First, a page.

I Skip Church and You Can Too

I Skip Church and You Can Too
An aircraft makes its final approach before landing at Cointrin airport in Geneva in this December 8, 2008 file photo. Living with airplanes thundering over your head could put your heart at risk, according to a Swiss study. After studying 4.6 million adults across Switzerland, researchers found that dying from a heart attack was more common among people with increased exposure to aircraft noise. To match Reuters Life! FLIGHTS-HEART  REUTERS/Denis Balibouse/Files (SWITZERLAND - Tags: TRANSPORT TRAVEL HEALTH)
I skip church and you can too.
As I write this I am on an airplane several thousand feet in the air. The saying goes that there is no such thing as an atheist in foxholes. I suppose the same could be said of airplanes. Particularly any plane that is experiencing turbulence.
Although this particular plane is not experiencing any difficulties or even any turbulence - I must admit there is a certain amount of trepidation involved in my writing this particular blog post so far above the sacred earth upon which I belong. Why is that so?  I'm just going to have to chalk it up to the same kind of nerves that drive most folks to religion in the first place.
When we fear no mortal doom, we generally don't feel a pressing need to be considerate of any theology, I think.  In a certain way, that basic supposition is exactly the reason for this blog post and for this blog in general.  
I won't go too far to explain the reason for the blog or the meaning behind its moniker - that much I'll leave to the assumption that folks are generally able to infer most of what they need to. Suffice it to say that a study of human motives for participating in religious activities is at the heart of both.
About Skipping Church:
Now to the meat of this first post in the voice of the Exiled Believer, I suppose. 
I loved church.  Let me say so with some conviction as the plane I am on currently begins to shake with turbulence.  I am one of the lucky ones on this planet for whom early experience inside of organized religion was generally very positive. Sure I balked at having to go when I was young - but mainly just because channel 59 decided to air the Transformers cartoon smack dab in the middle of it.  Mind you - this is before we had a VCR, let alone Tivo - when something aired on TV, there was a finality to the stream having passed and not much comfort in the odds of catching reruns at convenient times. In general, though, I had wonderful friends at church who were not also a part of my school, so seeing them once a week was a nice break.  
So why is it not a part of my life right now? Why have I found myself inside this journey - exiled from the beliefs that have played so large a role in the forming of my foundations? 
A just question not easily answered in one blog post.  In fact, I'm not sure I will ever successfully answer that question, and in a certain way feel as though I am not able to do so alone. So much so that I have been compelled to raise my voice in this new media age to talk about my struggle to answer that question in a public way and to engage others in an exploration of that very question - hence the Exiled Believer blog.
One major reason I feel confident starting with such a gregarious title as "I skip church and you can too" is that I know there are others out there.  Others.  There are other perspectives.  Even among those that attempt to be a part of a larger community that claims to offer a unified front of unanimous ideological conformity (the biggest lie of all I think sometimes.)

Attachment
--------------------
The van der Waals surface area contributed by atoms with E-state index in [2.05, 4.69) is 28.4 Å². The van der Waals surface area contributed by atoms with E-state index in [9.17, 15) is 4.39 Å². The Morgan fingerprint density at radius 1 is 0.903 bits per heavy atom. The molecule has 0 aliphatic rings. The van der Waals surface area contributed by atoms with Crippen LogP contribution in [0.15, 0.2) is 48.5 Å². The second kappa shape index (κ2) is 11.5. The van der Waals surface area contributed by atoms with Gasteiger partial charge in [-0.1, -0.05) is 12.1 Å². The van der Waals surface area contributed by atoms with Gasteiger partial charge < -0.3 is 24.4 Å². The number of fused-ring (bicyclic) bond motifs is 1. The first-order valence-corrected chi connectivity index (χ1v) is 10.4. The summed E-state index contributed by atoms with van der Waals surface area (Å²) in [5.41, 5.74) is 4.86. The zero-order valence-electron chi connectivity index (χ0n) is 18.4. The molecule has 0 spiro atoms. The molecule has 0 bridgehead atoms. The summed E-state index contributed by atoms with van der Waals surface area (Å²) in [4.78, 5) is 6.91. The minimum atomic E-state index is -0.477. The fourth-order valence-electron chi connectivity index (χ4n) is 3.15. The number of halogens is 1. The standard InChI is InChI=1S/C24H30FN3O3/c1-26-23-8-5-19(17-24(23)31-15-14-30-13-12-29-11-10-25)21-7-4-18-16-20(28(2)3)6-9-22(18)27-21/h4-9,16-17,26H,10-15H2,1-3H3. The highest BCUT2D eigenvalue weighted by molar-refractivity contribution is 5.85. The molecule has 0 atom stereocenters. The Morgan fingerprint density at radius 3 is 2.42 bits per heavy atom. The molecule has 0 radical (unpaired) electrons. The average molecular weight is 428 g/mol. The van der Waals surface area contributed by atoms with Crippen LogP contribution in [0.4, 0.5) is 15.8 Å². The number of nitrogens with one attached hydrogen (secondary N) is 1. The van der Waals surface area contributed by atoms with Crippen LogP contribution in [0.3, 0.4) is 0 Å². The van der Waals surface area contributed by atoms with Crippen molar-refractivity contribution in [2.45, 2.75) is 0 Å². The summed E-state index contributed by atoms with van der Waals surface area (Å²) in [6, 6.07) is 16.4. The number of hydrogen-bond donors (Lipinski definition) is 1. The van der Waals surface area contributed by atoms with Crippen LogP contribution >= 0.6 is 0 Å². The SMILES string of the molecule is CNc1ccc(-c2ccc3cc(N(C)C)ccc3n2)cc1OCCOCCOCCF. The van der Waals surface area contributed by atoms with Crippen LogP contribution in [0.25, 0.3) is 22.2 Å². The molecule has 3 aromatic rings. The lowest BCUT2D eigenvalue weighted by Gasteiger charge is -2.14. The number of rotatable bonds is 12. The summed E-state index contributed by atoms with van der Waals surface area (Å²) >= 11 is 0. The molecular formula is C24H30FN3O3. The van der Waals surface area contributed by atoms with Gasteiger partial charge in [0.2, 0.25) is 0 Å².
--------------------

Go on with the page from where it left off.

There are those for whom early experiences with church were not positive.  There are those for whom no experience with church has been positive.  There are those who have no experience with church and feel marginalized by that lack of experience.  For every individual there is a perspective - and not all individuals feel comfort in expressing that perspective. Not all individuals feel comfortable EXPERIENCING their perspectives, particularly in light of the way church - or organized religion of any form - tends to approach that very individuality of experience.  
This blog is dedicated to those individuals that need to experience the solidarity of difference in experience.  
Don't be confused - this is not a personal forum for me to cry out against God or those that believe in any god or system of belief.  I'm sure that the comments of this blog will from time to time find trolls who are only interested in starting fights and making others feel hated.  I'm not sure how I'm going to deal with that, but I have come to the realization that I can no longer be silent about my exile - I can no longer withhold the salve of solidarity from those for whom it might be useful. 
I skip church. That much is a fact. I'm still working on the why and still unsure (as my plane shakes) about the consequences of that choice for me and my family. That does not mean I don't believe or find other ways to practice my beliefs.   
You can too. That is also a fact - you are free to do so, I make no promises about the consequences for you either. I can, however, share my experiences and help you share yours as you learn to believe (in whatever you choose to) and practice your beliefs.
My friend Pete (with whom I'm sure I would have a healthy debate regarding the spiritual integrity of my decisions and words) perhaps unknowingly summed up best for me my entry into the world of the "Exiled Believer."  He said (in a paraphrased tweet) "I find so much more comfort in the experience of God than in any words on a page - who wants a book when you can have a hug?" My answer to him is - but what happens when your experience of God differs from your neighbor's interpretation of the words on the page? The answer is why I am an Exiled Believer.

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